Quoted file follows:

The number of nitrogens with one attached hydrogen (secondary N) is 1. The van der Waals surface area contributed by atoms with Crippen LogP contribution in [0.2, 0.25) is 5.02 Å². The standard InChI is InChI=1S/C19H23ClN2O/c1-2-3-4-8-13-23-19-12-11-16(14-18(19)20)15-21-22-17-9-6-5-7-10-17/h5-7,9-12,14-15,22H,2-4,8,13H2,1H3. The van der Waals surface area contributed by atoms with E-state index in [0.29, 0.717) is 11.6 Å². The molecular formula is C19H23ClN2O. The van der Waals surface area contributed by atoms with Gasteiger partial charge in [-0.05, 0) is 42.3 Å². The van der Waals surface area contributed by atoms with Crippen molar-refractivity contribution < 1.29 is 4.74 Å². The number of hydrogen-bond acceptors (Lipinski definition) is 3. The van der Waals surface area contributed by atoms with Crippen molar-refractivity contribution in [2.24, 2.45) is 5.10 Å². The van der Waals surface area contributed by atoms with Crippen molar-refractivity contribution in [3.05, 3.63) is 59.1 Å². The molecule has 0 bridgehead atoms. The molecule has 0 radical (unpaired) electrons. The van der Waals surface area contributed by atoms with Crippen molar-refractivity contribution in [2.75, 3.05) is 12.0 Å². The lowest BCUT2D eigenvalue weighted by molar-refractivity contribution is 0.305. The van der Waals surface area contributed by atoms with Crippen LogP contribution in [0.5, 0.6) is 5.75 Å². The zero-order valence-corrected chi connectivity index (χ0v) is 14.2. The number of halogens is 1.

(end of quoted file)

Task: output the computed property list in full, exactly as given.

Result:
The number of nitrogens with one attached hydrogen (secondary N) is 1. The van der Waals surface area contributed by atoms with Crippen LogP contribution in [0.2, 0.25) is 5.02 Å². The standard InChI is InChI=1S/C19H23ClN2O/c1-2-3-4-8-13-23-19-12-11-16(14-18(19)20)15-21-22-17-9-6-5-7-10-17/h5-7,9-12,14-15,22H,2-4,8,13H2,1H3. The van der Waals surface area contributed by atoms with E-state index in [0.29, 0.717) is 11.6 Å². The molecular formula is C19H23ClN2O. The van der Waals surface area contributed by atoms with Gasteiger partial charge in [-0.05, 0) is 42.3 Å². The van der Waals surface area contributed by atoms with Crippen molar-refractivity contribution < 1.29 is 4.74 Å². The number of hydrogen-bond acceptors (Lipinski definition) is 3. The van der Waals surface area contributed by atoms with Crippen molar-refractivity contribution in [2.24, 2.45) is 5.10 Å². The van der Waals surface area contributed by atoms with Crippen molar-refractivity contribution in [3.05, 3.63) is 59.1 Å². The molecule has 0 bridgehead atoms. The molecule has 0 radical (unpaired) electrons. The van der Waals surface area contributed by atoms with Crippen molar-refractivity contribution in [2.75, 3.05) is 12.0 Å². The lowest BCUT2D eigenvalue weighted by molar-refractivity contribution is 0.305. The van der Waals surface area contributed by atoms with Crippen LogP contribution in [0.5, 0.6) is 5.75 Å². The zero-order valence-corrected chi connectivity index (χ0v) is 14.2. The number of halogens is 1.